33. 33. References• Apgar JM, Argumedo A & Allen W 2009 Building transdisciplinarity for managing complexity: Lessons from indigenous practice. International Journal of Interdisciplinary Social Sciences 4(5): 255-270• Bjurström A & Polk M 2011 Physical and economic bias in climate change research: A scientometric study of IPCC Third Assessment Report. Climatic change 108(1/2): 1-22. Doi: 10.1007/s10584-011-0018-8• Brace and Geoghegan 2010 Human geographies of climate change. Geoforum• Cundill GNR, Fabricius C & Marti N 2005 Foghorns to the future: Using knowledge and transdisciplinarity to navigate complex systems. Ecology and Society 10(2)• Gasper DR 2010 Interdisciplinary and transdisciplinary: Diverse purposes of research – theory-orientated, situation-orientated, policy-orientated. In Thomson P & Walker M (eds) The Routledge doctoral student’s companion: Getting to grips with research in education and the social sciences. London: Routledge: 52-67• Gibbons M, Limoges C, Nowotny H, Schwartzman S, Scott P & Trow M 1994 The new production of knowledge: The dynamics of science and research in contemporary societies. London: Sage• Giri AK 2002 The calling of a creative transdisciplinarity. Futures 34: 103–115
  34. 34. • Henderson MG 1995 Introduction: Borders, boundaries, and frame (works). In Henderson MG (ed) Borders, boundaries and frames: Cultural criticism and cultural studies. New York: Routledge• Hessels LK & van Lente H 2008 Re-thinking new knowledge production: A literature review and a research agenda. Research Policy 37: 740-760• Hoffmann-Riem H, Biber-Klemm S, Grossenbacher-Mansuy W, Hadorn GH, Joye D, Pohl C, Wiesmann U & Zemp E 2008 Idea of the handbook. In Hadorn GH , Hoffmann-Riem H, Biber-Klemm S, Grossenbacher-Mansuy W, Joye D, Pohl C, Wiesmann U & Zemp E (eds) Handbook of transdisciplinary research. Basel: Springer: 3-17• Hollaender K & Leroy P 2001 Reflections on the interactive sessions: From scepticism to good practice. In Klein JT, Grossenbacher-Mansuy W, Häberli R, Bill A, Scholz RW & Welti M (eds) Transdisciplinarity: Joint problem solving amongst science, technology and society. Basel: Barkhauser: 217-235• Hulme M 2011 Meet the humanities. Nature climate change 1(7): 177-179• Lansing JS & Downey SS 2011 Complexity and anthropology. In Hooker C (ed) Handbook of the philosophy of science. Volume 10: Philosophy of complex systems. (General editors: Gabbay DM, Thagard P & Woods J). Amsterdam: Elsevier: 570-601• Mayoux L 2007 Evaluation and impact research for rights-based development: Issues and challenges. Paper presented at the Oxfam America Impact Evaluation Workshop in Lima, Peru on 17-21 September
  35. 35. • Næss P 2010 The dangerous climate of disciplinary tunnel vision. In Bhaskar et al (eds) Interdisciplinarity and climate change: Transforming knowledge and practice for our global future. London: Routledge: 54-84• Nicolescu B (translated by Voss K) 2002 Manifesto of transdisciplinarity. Albany: State University of New York Press• Nicolescu B 2005 Transdisciplinarity: Past, present and future. Presentation to the 2nd World Congress on Transdisciplinarity, 6-12 September in Vila Velha/Vitória, Brasil• Nisbet MC, Hixon MA, Moore KD & Nelson M 2010 Four cultures: New synergies fore engaging society on climate change. Frontiers in ecology and the environment 8: 329-331• Preiser R 2010 Observing representational practices in art and anthropology – a transdisciplinary approach. The Journal for Transdisciplinary Research in Southern Africa 6(1): 57-72• Reisinger A 2011 Interdisciplinarity: Are we there yet? Climatic change 108 (1/2): 23-30• Russell AW, Wicksona F & Carew AL 2008 Transdisciplinarity: Context, contradictions and capacity. Futures 40: 460-472• Sillitoe P & Bicker A 2004 Introduction: Hunting for theory, gathering ideology. In Bicker A, Sillitoe P & Pottier J (eds) Development and local knowledge: New approaches to issues in natural resources management, conservation and agriculture. London: Routledge: 1-18• Vogel C, Moser SC, Kasperson RE, Dabelko GD 2007 Linking vulnerability, adaptation, and resilience science to practice: Pathways, players, and partnerships. Global Environmental Change 17: 349-364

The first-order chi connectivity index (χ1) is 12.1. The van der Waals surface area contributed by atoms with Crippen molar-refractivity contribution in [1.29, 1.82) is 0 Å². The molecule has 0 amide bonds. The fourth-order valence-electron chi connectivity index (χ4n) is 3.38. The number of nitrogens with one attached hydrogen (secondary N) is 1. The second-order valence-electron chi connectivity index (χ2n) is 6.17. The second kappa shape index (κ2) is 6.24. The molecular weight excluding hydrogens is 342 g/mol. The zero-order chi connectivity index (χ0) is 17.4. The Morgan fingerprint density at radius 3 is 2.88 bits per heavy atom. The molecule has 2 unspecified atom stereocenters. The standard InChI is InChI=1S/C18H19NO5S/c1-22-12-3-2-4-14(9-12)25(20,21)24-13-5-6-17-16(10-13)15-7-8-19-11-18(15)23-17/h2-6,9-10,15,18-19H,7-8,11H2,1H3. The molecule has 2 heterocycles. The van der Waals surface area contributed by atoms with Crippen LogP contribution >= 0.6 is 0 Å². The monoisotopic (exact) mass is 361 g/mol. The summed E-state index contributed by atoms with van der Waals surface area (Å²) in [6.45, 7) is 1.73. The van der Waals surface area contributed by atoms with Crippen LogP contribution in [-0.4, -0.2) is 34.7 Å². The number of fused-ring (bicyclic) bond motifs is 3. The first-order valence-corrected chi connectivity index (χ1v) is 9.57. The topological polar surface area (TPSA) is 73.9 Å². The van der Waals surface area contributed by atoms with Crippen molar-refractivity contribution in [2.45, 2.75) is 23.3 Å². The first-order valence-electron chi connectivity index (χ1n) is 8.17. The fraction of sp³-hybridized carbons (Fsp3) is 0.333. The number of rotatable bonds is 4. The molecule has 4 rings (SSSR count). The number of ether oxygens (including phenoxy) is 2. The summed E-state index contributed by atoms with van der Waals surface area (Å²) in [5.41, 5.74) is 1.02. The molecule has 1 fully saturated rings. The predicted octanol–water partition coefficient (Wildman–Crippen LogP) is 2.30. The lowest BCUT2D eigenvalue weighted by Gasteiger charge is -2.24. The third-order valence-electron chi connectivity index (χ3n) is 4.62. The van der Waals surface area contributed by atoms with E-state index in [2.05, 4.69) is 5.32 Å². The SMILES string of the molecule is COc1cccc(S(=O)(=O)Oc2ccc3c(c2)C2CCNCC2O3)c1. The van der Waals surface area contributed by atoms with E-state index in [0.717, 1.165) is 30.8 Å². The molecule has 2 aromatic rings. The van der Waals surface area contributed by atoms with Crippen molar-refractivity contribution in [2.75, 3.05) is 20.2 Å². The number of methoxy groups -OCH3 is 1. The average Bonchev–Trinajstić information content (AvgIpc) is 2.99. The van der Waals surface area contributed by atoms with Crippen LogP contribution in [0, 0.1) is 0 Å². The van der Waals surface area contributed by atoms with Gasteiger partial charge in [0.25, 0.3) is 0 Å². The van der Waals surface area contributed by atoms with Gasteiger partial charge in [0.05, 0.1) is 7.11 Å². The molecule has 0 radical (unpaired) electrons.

36. 36. This presentation will be available at Fifty shades of evidence – A transdisciplinaryresearch project on changing climate and water by Carina van Rooyen is licensed under a Creative Commons Attribution-ShareAlike 3.0 Unported License. Connect via Twitter: @carinavr Email:
  37. 37. Extra
  38. 38. Systematic review (SR) • Led by Cochrane Collaboration; routinely used in health care to combine results of RCTs • Integrated into health policy internationally • In development promoted by funders
  39. 39. Elements of a SR• Formulate review question& write protocol to be peer reviewed • Search for and include primary studies Comprehensive strategy to search for relevant studies (unpublished & published) Explicit & justified criteria for inclusion or exclusion of any study • Assess study quality • Extract data • Analyse data Statistical synthesis of data (meta-analysis) if appropriate and possible, or qualitative synthesis • Interpret results & write report that peer reviewed
  40. 40. Hadorn et al (2008:32) distinguishbetween ideal-types ofresearch, namely basic, applied &transdisciplinary research